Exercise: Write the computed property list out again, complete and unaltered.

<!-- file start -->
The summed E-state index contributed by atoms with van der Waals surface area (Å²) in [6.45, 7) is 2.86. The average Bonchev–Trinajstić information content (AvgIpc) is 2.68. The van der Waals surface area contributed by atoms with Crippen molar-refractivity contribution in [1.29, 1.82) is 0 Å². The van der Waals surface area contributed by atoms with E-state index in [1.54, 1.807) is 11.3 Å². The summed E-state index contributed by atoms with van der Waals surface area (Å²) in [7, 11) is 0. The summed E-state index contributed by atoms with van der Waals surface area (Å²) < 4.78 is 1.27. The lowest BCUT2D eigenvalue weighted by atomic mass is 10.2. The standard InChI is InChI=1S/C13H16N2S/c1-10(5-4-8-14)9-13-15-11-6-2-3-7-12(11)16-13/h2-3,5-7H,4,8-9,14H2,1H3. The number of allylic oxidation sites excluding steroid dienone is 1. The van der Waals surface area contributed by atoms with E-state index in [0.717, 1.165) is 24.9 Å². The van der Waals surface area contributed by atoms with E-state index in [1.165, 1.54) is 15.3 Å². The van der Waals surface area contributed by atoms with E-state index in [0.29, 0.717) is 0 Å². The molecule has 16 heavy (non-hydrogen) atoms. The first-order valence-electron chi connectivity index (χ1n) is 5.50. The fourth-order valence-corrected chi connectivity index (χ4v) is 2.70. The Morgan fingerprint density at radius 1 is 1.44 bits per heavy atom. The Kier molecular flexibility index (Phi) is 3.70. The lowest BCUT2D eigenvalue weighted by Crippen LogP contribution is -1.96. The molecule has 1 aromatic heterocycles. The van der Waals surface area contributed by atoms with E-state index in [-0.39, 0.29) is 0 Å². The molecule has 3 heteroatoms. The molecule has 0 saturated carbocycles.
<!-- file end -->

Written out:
The summed E-state index contributed by atoms with van der Waals surface area (Å²) in [6.45, 7) is 2.86. The average Bonchev–Trinajstić information content (AvgIpc) is 2.68. The van der Waals surface area contributed by atoms with Crippen molar-refractivity contribution in [1.29, 1.82) is 0 Å². The van der Waals surface area contributed by atoms with E-state index in [1.54, 1.807) is 11.3 Å². The summed E-state index contributed by atoms with van der Waals surface area (Å²) in [7, 11) is 0. The summed E-state index contributed by atoms with van der Waals surface area (Å²) < 4.78 is 1.27. The lowest BCUT2D eigenvalue weighted by atomic mass is 10.2. The standard InChI is InChI=1S/C13H16N2S/c1-10(5-4-8-14)9-13-15-11-6-2-3-7-12(11)16-13/h2-3,5-7H,4,8-9,14H2,1H3. The number of allylic oxidation sites excluding steroid dienone is 1. The van der Waals surface area contributed by atoms with E-state index in [0.717, 1.165) is 24.9 Å². The van der Waals surface area contributed by atoms with E-state index in [1.165, 1.54) is 15.3 Å². The van der Waals surface area contributed by atoms with E-state index in [0.29, 0.717) is 0 Å². The molecule has 16 heavy (non-hydrogen) atoms. The first-order valence-electron chi connectivity index (χ1n) is 5.50. The fourth-order valence-corrected chi connectivity index (χ4v) is 2.70. The Morgan fingerprint density at radius 1 is 1.44 bits per heavy atom. The Kier molecular flexibility index (Phi) is 3.70. The lowest BCUT2D eigenvalue weighted by Crippen LogP contribution is -1.96. The molecule has 1 aromatic heterocycles. The van der Waals surface area contributed by atoms with E-state index in [-0.39, 0.29) is 0 Å². The molecule has 3 heteroatoms. The molecule has 0 saturated carbocycles.